As Ironman Korea was cancelled and I have one less Ironman to review, here’s a look at some statistics for Ironman 70.3 Weymouth. I rarely review the data in details for Ironman 70.3 events outside of the World Championship, but reviewing Weymouth gives me the opportunity to highlight some updates to my statistics.
Firstly, you can now look at a large set of statistics on qualification for the Ironman 70.3 World championships here. I’m rapidly growing my database of 70.3 results so I can offer the same depth of statistics as for Kona qualification. Along with this I’m now able to look at slot allocations and qualifying times at 70.3 races. So, I can tell you that Ironman 70.3 Weymouth starts with a standard 40 slots for the 70.3 World Championship and then adds another 25 slots to the women’s age groups as part of their Women-for-Tri program.
Unfortunately, while I can process standard slot allocations for 70.3 races, I’ve got more work to do to handle these additional slots. I’ve treated them much like I’ve treated additional slots at other races (for specific nationalities or the military for example) and not factored them in. I’m keen to see how they’ve been allocated so I can update my allocation algorithm to handle them though.
For the second year in a row the Weymouth swim was short. We can see the shortened 2018 swim creating a double bump in the amalgamated data’s swim splits. A shortened swim makes it hard to compare splits – the swim is obviously faster and the change also shifts overall times. Bike and run distributions trend remarkably similarly to the past results with the bike being at most a few minutes faster at the median.
DNF rates for Weymouth this year are at a level which appears normal for the course. Highest on the bike and low levels on both swim and run.
Age group medians repeat the trends of the distributions – a shorter, faster swim followed by bike and run medians that closely match those form before.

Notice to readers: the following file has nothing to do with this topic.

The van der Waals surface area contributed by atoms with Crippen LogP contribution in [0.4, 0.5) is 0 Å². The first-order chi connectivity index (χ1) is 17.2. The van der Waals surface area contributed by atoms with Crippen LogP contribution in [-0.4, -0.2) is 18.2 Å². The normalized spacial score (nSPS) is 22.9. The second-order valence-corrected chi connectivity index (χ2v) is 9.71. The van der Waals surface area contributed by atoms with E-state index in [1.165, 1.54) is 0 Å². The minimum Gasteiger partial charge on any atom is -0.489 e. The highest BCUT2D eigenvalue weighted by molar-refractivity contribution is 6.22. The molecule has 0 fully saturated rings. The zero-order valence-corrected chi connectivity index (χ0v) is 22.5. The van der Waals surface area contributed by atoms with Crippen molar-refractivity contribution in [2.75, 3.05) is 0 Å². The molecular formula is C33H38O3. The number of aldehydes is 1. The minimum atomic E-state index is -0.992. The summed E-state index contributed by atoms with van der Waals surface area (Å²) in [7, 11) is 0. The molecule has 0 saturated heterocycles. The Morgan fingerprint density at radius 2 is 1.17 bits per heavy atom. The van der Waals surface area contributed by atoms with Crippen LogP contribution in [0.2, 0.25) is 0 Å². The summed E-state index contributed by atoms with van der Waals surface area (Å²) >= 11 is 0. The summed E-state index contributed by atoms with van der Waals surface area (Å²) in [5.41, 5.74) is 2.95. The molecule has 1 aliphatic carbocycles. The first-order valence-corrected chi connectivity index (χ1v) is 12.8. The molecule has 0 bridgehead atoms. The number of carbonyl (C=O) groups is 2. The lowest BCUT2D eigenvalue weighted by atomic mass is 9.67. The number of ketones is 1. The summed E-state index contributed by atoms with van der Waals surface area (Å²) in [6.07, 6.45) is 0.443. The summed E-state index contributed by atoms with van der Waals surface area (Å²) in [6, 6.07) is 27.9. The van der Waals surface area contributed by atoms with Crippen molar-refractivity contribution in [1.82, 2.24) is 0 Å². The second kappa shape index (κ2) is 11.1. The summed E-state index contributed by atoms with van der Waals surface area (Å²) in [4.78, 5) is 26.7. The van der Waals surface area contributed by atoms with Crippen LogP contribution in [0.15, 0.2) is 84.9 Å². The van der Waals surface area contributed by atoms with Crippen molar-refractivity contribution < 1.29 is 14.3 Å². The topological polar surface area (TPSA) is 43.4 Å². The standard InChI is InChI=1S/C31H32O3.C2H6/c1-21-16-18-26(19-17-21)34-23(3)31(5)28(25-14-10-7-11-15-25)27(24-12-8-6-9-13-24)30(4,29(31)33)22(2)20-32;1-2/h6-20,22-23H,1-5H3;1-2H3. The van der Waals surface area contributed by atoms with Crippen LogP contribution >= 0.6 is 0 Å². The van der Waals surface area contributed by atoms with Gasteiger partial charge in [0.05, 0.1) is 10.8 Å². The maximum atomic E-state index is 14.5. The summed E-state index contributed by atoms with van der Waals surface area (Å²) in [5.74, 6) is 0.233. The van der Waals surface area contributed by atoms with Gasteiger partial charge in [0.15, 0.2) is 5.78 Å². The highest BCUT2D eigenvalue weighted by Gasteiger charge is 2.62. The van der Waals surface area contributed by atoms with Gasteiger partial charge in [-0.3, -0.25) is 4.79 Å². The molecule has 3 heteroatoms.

Most competitor come from the UK, but 10% are from further afield. So slots tend to stay in the UK with a few going elsewhere. Note that this doesn’t include the Women-for-tri slots. I’ll also mention the 2.5% shortage in slots reflects one slot that went into roll down due to no finishers in its age group. Weymouth has been good for highlighting areas of the system I can improve!
The trend towards faster times shown in the age group positions charts above is mostly due to two years of shortened swims. Without that the course results look like they would have been quite stable.
Based on the start list I’ve calculated the allocation of the main 40 70.3 slots on offer. This doesn’t factor Women-for-Tri slots or roll downs so the final allocation will vary. Women’s age groups will all have distributions more comparable with the men’s. You can compare this with other races on my Ironman 70.3 Championship Qualification page.
As we’d expect the shortened swim ensures this year’s race is much faster than the averages. 2019 has many of the fastest times in the top twenties. However, as the split distributions suggest, times would be much closer to average had the swim been full distance.
You can access a spreadsheet of the full results from Ironman 70.3 Weymouth 2019 on my Google Drive.